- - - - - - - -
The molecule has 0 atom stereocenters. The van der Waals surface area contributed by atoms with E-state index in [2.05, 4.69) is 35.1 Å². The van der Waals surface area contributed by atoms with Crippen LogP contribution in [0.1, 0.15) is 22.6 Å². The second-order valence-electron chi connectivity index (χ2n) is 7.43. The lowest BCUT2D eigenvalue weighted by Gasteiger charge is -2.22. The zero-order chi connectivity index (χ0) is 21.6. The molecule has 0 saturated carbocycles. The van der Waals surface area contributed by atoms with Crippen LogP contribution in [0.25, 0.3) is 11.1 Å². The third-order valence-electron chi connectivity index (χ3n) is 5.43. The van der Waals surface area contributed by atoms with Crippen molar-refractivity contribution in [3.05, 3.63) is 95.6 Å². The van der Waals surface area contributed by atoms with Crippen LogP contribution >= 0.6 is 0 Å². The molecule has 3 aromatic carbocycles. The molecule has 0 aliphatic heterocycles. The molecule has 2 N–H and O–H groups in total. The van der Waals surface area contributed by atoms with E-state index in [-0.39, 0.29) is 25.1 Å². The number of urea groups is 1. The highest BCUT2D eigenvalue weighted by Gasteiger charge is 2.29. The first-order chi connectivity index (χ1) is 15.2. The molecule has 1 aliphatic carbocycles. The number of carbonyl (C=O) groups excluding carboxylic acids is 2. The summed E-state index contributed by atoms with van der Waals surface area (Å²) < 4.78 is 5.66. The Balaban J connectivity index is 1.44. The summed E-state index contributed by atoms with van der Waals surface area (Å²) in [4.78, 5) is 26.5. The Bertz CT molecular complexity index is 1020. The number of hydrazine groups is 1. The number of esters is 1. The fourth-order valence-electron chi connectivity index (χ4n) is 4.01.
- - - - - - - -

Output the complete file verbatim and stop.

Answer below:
The molecule has 0 atom stereocenters. The van der Waals surface area contributed by atoms with E-state index in [2.05, 4.69) is 35.1 Å². The van der Waals surface area contributed by atoms with Crippen LogP contribution in [0.1, 0.15) is 22.6 Å². The second-order valence-electron chi connectivity index (χ2n) is 7.43. The lowest BCUT2D eigenvalue weighted by Gasteiger charge is -2.22. The zero-order chi connectivity index (χ0) is 21.6. The molecule has 0 saturated carbocycles. The van der Waals surface area contributed by atoms with Crippen LogP contribution in [0.25, 0.3) is 11.1 Å². The third-order valence-electron chi connectivity index (χ3n) is 5.43. The van der Waals surface area contributed by atoms with Crippen molar-refractivity contribution in [3.05, 3.63) is 95.6 Å². The van der Waals surface area contributed by atoms with Crippen LogP contribution >= 0.6 is 0 Å². The molecule has 3 aromatic carbocycles. The molecule has 0 aliphatic heterocycles. The molecule has 2 N–H and O–H groups in total. The van der Waals surface area contributed by atoms with E-state index in [-0.39, 0.29) is 25.1 Å². The number of urea groups is 1. The highest BCUT2D eigenvalue weighted by Gasteiger charge is 2.29. The first-order chi connectivity index (χ1) is 15.2. The molecule has 1 aliphatic carbocycles. The number of carbonyl (C=O) groups excluding carboxylic acids is 2. The summed E-state index contributed by atoms with van der Waals surface area (Å²) < 4.78 is 5.66. The Balaban J connectivity index is 1.44. The summed E-state index contributed by atoms with van der Waals surface area (Å²) in [4.78, 5) is 26.5. The Bertz CT molecular complexity index is 1020. The number of hydrazine groups is 1. The number of esters is 1. The fourth-order valence-electron chi connectivity index (χ4n) is 4.01.